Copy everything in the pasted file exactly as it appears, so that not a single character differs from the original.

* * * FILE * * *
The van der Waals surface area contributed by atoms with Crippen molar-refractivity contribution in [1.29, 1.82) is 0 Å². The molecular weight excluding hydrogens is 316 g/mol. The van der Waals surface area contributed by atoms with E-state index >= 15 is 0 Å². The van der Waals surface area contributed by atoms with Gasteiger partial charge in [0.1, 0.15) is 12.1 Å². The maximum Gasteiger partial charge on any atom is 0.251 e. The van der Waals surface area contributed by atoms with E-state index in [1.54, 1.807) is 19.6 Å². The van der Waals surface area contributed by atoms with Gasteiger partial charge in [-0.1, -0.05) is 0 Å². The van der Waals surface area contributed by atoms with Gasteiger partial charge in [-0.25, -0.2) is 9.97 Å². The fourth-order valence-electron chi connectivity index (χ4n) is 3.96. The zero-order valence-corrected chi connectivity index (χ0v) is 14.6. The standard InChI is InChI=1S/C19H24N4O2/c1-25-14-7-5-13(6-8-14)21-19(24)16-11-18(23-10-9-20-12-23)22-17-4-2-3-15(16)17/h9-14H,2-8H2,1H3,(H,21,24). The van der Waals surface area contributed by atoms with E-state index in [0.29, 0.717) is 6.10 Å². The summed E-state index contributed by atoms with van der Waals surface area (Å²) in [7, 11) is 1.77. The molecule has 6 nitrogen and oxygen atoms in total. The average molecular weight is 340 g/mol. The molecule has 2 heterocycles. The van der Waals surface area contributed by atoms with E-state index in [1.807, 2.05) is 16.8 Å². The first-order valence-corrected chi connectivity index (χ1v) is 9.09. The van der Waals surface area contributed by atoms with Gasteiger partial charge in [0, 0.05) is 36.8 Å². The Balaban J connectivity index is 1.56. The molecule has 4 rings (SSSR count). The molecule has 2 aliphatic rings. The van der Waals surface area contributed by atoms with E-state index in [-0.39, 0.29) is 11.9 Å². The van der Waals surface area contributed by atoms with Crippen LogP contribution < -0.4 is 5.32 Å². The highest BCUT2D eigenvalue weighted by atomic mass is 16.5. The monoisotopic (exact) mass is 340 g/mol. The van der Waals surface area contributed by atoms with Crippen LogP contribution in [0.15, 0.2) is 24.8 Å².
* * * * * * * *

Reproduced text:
The van der Waals surface area contributed by atoms with Crippen molar-refractivity contribution in [1.29, 1.82) is 0 Å². The molecular weight excluding hydrogens is 316 g/mol. The van der Waals surface area contributed by atoms with E-state index >= 15 is 0 Å². The van der Waals surface area contributed by atoms with Gasteiger partial charge in [0.1, 0.15) is 12.1 Å². The maximum Gasteiger partial charge on any atom is 0.251 e. The van der Waals surface area contributed by atoms with E-state index in [1.54, 1.807) is 19.6 Å². The van der Waals surface area contributed by atoms with Gasteiger partial charge in [-0.1, -0.05) is 0 Å². The van der Waals surface area contributed by atoms with Gasteiger partial charge in [-0.25, -0.2) is 9.97 Å². The fourth-order valence-electron chi connectivity index (χ4n) is 3.96. The zero-order valence-corrected chi connectivity index (χ0v) is 14.6. The standard InChI is InChI=1S/C19H24N4O2/c1-25-14-7-5-13(6-8-14)21-19(24)16-11-18(23-10-9-20-12-23)22-17-4-2-3-15(16)17/h9-14H,2-8H2,1H3,(H,21,24). The van der Waals surface area contributed by atoms with E-state index in [0.29, 0.717) is 6.10 Å². The summed E-state index contributed by atoms with van der Waals surface area (Å²) in [7, 11) is 1.77. The molecule has 6 nitrogen and oxygen atoms in total. The average molecular weight is 340 g/mol. The molecule has 2 heterocycles. The van der Waals surface area contributed by atoms with E-state index in [1.807, 2.05) is 16.8 Å². The first-order valence-corrected chi connectivity index (χ1v) is 9.09. The van der Waals surface area contributed by atoms with Gasteiger partial charge in [0, 0.05) is 36.8 Å². The Balaban J connectivity index is 1.56. The molecule has 4 rings (SSSR count). The molecule has 2 aliphatic rings. The van der Waals surface area contributed by atoms with E-state index in [-0.39, 0.29) is 11.9 Å². The van der Waals surface area contributed by atoms with Crippen LogP contribution < -0.4 is 5.32 Å². The highest BCUT2D eigenvalue weighted by atomic mass is 16.5. The monoisotopic (exact) mass is 340 g/mol. The van der Waals surface area contributed by atoms with Crippen LogP contribution in [0.15, 0.2) is 24.8 Å².